Stop clock to speed up rugby

Discussion in 'General Rugby Union' started by snoopy snoopy dog dog, Feb 5, 2010.

  1. <div class='quotetop'>QUOTE </div>
  2. Forum Ad Advertisement

  3. Bullitt

    Bullitt Guest

    Has John O'Neil given up changing the game into League and gone straight to Gridiron? It's no surprise that tosspot likes this idea.

    The problem we have is there are too many complexities already. Adding more won't fix it.

    Also, there's no mention of all the dead time in League (at every tackle), Soccer (free-kicks, substitutions, goal kicks, throw-ins... An endless list) and just about every other football sport.

    It's an article written by an idiot mesays.

    Edit: Apparently I'm not the only one to think that Greg Growden is a plank
  4. gingergenius

    gingergenius Guest

    The time idea isn't such a bad one, especially for scrums.

    Definitely don't agree with changing the points system.
  5. Olyy

    Olyy Guest

    I also agree with the time off for scrums, these days, with collapsing constantly, resetting does take time

    Also, he has a point about time off for penalties, just because if it's in the last few minutes people can stretch it out so that it ends the match (in the Sale/Saints match, i think it was, Saints took two minutes to take a kick for touch, just by umming and urring and wiping the ball etc)
  6. feicarsinn

    feicarsinn Guest

    Scrums are tiring as heck! Taking time off for them means the forwards are going to have to do even more work! Not cool!
  7. dullonien

    dullonien Guest

    I understand his gripes with scrums, endless collapses. But how will stopping the clock make the game flow? It will just mean that there's no pressure on refs to make a decision on scrums, and we may end up with even more collapses. Stopping the clock isn't the way forward, they just need to sort out the scrums so it doesn't collapse constantly, not sure how though! Maybe dishing out more yellows is a way forward. If the ref doesn't know who's in the wrong, just yellow both players.
  8. SmokeyMonkey

    SmokeyMonkey Guest

    Sigh, does nobody ever learn? Increasing the points for a try will lead to more penalties, not more tries. Make a penalty worth 10 points and you will see loads and loads of tries.... :p
  9. dullonien

    dullonien Guest

    <div class='quotetop'>QUOTE (SmokeyMonkey @ Feb 6 2010, 11:52 AM) <{POST_SNAPBACK}></div>
    Not necessarily Smokey. As long as refs are strict with infringments and use the yellow card to discourage constant offenders, then increasing the points for a try should encourage the attacking team to attack. There needs to be a balance, and although I'm not keen on changing the rules constantly, increasing a try to 6 points may not be such a bad idea.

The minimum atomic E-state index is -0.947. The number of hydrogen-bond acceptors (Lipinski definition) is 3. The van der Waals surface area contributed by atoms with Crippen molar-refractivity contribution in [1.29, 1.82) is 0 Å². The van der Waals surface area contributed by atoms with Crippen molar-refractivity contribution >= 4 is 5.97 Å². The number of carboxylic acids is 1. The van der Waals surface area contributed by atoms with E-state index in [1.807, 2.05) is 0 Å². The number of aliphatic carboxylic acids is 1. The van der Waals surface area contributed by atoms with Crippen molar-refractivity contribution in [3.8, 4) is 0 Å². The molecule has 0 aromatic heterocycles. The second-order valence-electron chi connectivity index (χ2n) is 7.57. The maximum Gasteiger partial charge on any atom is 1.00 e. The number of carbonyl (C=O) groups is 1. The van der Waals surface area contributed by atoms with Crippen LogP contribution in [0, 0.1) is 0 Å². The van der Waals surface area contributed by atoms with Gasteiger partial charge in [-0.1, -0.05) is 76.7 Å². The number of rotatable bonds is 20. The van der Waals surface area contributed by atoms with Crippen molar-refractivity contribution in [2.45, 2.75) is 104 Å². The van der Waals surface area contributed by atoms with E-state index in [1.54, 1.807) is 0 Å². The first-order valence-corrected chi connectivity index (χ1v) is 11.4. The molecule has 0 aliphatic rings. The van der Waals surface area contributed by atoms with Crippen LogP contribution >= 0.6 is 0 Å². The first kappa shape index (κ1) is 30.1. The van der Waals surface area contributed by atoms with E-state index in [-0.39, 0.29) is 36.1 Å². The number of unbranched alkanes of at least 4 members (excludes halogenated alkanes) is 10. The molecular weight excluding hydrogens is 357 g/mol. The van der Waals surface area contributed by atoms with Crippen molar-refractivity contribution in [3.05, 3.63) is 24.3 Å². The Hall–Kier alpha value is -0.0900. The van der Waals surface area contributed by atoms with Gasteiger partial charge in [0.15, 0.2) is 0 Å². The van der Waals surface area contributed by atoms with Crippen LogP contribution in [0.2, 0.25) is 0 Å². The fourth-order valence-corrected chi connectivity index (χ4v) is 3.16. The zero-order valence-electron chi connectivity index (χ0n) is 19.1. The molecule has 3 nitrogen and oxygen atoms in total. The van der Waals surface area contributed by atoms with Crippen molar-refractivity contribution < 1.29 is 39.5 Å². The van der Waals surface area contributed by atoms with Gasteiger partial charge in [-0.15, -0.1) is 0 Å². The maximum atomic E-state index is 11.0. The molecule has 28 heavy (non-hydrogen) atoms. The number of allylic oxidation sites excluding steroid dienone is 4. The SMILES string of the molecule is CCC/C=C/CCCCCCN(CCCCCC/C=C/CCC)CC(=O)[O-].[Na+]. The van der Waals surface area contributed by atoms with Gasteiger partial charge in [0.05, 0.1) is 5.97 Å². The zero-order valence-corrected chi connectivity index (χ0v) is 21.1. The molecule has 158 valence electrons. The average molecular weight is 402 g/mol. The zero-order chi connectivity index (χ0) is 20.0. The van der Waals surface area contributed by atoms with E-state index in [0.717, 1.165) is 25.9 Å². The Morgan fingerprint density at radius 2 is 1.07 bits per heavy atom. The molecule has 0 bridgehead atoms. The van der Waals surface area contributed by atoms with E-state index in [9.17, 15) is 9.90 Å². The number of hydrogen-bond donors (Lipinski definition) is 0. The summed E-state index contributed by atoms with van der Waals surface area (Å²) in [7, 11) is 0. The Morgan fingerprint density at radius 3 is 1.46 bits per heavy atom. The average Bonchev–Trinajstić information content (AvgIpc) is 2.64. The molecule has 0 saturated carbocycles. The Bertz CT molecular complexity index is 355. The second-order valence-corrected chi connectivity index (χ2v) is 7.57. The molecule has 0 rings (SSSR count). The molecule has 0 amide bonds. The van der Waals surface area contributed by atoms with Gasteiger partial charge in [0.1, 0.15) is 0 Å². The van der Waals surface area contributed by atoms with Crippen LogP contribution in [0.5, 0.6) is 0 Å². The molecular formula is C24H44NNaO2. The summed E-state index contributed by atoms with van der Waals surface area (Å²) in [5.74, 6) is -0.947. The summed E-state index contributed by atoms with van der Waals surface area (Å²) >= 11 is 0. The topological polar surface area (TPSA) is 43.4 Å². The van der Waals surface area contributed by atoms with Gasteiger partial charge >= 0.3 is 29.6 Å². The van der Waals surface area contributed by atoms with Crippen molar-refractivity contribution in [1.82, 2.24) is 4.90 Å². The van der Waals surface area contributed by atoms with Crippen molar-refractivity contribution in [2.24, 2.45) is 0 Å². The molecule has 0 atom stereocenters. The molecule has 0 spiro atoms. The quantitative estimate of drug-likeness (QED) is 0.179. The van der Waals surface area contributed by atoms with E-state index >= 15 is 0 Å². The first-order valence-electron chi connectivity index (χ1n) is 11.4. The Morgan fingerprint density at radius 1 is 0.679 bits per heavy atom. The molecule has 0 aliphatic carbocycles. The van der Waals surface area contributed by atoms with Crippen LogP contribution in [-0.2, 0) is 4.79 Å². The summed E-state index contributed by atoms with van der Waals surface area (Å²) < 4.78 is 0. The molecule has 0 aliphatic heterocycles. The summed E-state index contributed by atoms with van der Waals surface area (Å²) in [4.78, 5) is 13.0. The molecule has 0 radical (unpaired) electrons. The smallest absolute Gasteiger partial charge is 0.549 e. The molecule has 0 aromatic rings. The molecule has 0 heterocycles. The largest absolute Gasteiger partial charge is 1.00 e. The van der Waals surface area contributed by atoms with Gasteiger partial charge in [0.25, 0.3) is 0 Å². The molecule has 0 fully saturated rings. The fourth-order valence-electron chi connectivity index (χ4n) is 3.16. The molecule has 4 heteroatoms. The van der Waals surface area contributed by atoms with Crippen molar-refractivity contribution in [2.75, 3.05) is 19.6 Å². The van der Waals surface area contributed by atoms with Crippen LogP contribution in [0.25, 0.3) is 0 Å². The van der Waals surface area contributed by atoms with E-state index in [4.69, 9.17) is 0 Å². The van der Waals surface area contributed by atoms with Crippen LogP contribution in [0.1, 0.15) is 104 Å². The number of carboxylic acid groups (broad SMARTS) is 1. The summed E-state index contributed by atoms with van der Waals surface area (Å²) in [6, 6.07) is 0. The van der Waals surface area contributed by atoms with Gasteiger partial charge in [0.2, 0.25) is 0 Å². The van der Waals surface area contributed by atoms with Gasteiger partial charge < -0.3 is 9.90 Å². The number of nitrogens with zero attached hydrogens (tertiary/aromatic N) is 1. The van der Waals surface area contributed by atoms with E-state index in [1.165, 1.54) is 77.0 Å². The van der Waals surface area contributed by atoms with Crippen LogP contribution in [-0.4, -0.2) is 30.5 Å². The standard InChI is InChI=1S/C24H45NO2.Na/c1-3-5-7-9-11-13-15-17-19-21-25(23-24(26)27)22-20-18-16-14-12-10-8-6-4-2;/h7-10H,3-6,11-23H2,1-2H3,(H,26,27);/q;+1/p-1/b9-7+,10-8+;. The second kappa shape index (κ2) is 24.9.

There are more pressing needs to adress though. The constant kicking is hopefully fizzling out (if the HC is anything to go by), but the scrum is infuriating at the moment.
  10. An Tarbh

    An Tarbh Guest

    don't see the need to stop the clock when the ball goes out of play or until the ball is fed into a scrum or even when it collapses. He's looking to get more people interested in rugby, all it will lead to is turning the game into a marathon, we're already at a stage where some games last 100 minutes in real time, how long would they last if we had all these stoppages, you'd be bored out of your tree, if anything it would turn people off rugby, not bring more in.

    I don't agree with the sentiment behind increasing a try to 6, yes we all want to see more attacking play, but the point of a penalty is to penalise a team, give the incentive not to commit the offence in the first place, if a try is worth 6 points we'll see more sides committing more infringements as it will kill time, especially where a side is holding onto a lead at the end of a game.
  11. feicarsinn

    feicarsinn Guest

    LEAVE THE GAME ALONE!!!!!!!!!!!!!
  12. O'Rothlain

    O'Rothlain Guest

    Booooooooooo! :wall:
  13. <div class='quotetop'>QUOTE (dullonien @ Feb 6 2010, 11:25 AM) <{POST_SNAPBACK}></div>
    Going slightly off topic, Shaun Edwards had a suggestion a couple of years ago. He proposed "sequential engagement" of scrums. The frontrows come together first, followed by the 2nd rows and lastly the backrows on the referee's prompting. The speculated results is of less collapses due to a less forceful initial "hit". Another consequence was speculated to be less neck injuries to frontrow players.

    Some may argue that it depowers the scrum but it actually brings things more in line with now things were done pre-1995. "Winning the hit" is a modern phenomenon - just watch any game pre the South Africa World Cup and you won't see 16 players charge into one another.

    As for Growden's argument that the clock needs to be stopped - it's not practical. Nobody wants to watch 3+ hour games. Other solutions to time wasting should be found for issues like taking a lineout and collapsing scrums.
Enjoyed this thread? Register to post your reply - click here!

Share This Page